At the invitation of a former student (thanks, JP!), I gave a lunch talk at the Center for Medicare and Medicaid Innovation yesterday. Over the course of the day, I met with a bunch of people at the agency to get a better sense of what they were up to. Here are my top-line impressions:
- The Innovation Center isn’t your grandmother’s government bureaucracy. The office has the vibe of a start-up, with earnest young people in open cubicles and a shared sense that the work they’re doing matters. (And it does.) To a person, everyone I met was curious, sophisticated, and whipcord smart. None of them are blind to the challenges of reforming Medicare and Medicaid.
- The biggest recurring theme was the difficulty in calibrating how fast and hard the Center could innovate. Push too little and nothing changes. Push too much and no one signs up for demonstrations. The trick is to find a sweet spot, where providers can learn to bear more risk without getting spooked by the prospect of revamping their entire organization. There’s no other real choice: as Austin has pointed out, you’ve got to start with sensible structures that have tiny teeth, only to add the fangs much, much letter.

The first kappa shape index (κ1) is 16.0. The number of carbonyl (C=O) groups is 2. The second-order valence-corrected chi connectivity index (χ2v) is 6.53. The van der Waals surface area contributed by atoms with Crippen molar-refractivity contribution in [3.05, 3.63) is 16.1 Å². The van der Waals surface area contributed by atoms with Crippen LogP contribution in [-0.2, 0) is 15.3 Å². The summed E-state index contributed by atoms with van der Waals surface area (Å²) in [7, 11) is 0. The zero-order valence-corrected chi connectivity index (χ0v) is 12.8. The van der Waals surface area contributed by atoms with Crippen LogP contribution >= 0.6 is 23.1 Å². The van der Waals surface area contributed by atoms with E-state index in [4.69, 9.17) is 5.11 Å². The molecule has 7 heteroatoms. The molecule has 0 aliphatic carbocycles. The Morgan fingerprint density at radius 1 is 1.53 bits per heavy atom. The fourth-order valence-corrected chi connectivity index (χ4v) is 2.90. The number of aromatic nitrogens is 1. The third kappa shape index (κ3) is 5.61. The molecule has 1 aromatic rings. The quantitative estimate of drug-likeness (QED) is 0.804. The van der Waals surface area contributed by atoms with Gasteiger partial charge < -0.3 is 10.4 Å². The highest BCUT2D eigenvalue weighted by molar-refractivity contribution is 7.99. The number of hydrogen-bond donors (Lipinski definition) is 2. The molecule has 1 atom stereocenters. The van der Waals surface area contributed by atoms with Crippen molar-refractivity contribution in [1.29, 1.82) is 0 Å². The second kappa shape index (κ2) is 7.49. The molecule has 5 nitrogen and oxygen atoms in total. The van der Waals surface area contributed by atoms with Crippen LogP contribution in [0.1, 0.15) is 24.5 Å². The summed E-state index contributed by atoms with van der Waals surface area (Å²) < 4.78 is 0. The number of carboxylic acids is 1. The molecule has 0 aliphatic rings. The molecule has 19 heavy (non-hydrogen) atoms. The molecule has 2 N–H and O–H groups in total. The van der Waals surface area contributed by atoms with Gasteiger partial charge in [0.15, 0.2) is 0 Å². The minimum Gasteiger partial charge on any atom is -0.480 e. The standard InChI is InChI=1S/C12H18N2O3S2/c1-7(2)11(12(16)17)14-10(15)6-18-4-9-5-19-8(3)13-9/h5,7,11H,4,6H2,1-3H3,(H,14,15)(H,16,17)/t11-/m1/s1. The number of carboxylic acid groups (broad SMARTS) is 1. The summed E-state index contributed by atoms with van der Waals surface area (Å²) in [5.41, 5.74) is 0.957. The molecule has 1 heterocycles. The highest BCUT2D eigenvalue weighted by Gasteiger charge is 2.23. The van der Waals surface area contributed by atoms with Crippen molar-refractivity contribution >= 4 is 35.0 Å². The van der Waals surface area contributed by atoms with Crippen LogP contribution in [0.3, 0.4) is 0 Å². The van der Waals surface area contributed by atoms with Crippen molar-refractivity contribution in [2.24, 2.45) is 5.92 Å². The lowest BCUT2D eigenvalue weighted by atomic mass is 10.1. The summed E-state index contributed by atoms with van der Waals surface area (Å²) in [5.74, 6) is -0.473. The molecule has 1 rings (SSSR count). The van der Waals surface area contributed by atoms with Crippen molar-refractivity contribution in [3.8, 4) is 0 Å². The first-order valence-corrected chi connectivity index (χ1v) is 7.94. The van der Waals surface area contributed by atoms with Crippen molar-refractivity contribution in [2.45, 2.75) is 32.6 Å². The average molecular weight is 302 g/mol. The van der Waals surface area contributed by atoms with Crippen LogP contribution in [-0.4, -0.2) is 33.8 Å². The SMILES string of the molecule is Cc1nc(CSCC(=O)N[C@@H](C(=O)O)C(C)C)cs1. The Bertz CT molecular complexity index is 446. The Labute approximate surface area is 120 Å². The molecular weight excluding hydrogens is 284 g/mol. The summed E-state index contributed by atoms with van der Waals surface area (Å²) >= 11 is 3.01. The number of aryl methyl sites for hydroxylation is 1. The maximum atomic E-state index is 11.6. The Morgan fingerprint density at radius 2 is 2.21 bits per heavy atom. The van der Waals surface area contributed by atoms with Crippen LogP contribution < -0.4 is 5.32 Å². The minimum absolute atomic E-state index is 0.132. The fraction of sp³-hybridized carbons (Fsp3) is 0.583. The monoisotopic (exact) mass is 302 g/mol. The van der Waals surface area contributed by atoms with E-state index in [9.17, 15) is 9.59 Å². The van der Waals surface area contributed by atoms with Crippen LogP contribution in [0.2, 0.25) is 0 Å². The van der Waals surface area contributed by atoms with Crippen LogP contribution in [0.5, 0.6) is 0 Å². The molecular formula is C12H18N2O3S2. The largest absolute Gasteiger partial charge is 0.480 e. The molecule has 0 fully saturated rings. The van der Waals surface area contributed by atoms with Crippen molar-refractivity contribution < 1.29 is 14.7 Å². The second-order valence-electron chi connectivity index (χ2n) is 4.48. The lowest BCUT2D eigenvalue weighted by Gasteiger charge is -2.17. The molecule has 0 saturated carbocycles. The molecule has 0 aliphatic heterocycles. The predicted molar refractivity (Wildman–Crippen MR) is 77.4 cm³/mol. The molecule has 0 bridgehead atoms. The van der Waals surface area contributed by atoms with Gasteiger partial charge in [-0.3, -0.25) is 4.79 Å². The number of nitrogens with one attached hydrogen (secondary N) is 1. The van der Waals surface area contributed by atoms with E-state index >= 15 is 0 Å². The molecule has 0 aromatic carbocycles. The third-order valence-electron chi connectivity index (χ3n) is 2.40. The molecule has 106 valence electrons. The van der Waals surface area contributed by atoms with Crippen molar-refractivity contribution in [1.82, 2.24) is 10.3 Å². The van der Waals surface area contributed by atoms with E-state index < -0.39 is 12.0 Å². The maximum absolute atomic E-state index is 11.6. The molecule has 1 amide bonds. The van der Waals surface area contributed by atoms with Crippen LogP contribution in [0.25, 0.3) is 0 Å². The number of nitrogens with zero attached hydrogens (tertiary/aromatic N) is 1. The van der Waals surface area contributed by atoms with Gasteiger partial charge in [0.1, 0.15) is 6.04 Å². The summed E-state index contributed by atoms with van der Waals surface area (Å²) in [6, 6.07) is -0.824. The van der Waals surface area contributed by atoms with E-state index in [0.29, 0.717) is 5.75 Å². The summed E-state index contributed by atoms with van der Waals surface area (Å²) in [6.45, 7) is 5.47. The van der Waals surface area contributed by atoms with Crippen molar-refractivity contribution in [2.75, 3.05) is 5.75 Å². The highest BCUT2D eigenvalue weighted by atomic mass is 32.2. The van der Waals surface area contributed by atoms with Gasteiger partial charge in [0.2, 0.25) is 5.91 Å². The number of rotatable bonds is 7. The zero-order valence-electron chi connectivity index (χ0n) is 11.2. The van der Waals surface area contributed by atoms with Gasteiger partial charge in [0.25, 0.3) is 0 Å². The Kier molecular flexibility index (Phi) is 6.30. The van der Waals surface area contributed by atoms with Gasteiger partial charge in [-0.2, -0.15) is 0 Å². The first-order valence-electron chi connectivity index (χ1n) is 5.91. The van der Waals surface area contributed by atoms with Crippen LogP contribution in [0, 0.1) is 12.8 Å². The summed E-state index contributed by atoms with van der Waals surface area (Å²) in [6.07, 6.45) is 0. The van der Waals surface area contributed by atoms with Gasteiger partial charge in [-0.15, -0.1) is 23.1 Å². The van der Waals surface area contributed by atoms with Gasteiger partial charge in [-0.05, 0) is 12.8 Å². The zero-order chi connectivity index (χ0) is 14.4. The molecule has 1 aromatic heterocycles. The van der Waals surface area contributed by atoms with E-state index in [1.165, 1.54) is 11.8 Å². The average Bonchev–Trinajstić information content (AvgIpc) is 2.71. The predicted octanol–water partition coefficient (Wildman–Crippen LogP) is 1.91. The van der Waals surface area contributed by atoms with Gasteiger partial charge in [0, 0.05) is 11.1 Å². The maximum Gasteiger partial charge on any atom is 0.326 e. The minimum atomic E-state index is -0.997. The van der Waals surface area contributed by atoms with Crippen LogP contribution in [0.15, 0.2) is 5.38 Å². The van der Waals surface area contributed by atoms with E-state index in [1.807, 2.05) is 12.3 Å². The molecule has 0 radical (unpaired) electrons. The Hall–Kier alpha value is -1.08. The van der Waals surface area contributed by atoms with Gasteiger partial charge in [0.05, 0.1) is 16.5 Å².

- Heterogeneity in payment models is the new normal. It’s not just traditional Medicare v. Medicare Advantage anymore. A number of new programs (shared savings, the Pioneer program, a new ESRD model) now fall somewhere in the middle. The heterogeneity reflects the blunt fact that some provider organizations have the capacity to bear more risk and others less. The Innovation Center has to tailor its demonstrations to those varying organizational capacities. The ultimate goal may be to get as many providers as possible to bear more risk, but there will be leaders and laggards for a long time to come.
- There’s a big culture clash between the Innovation Center and CMS. It’s not that CMS is against innovating; heck, lots of people at CMS want to innovate, too. But forcing change through large and unwieldy systems is unbelievably hard. And so the Innovation Center is something of a gadfly: an irritant that works to goad CMS into acting. Without question, that can lead to some friction. But that was the whole point of creating the Innovation Center to begin with. The hope is that the friction will be productive, and will spur a set of reforms that can usher Medicare into the 21st century.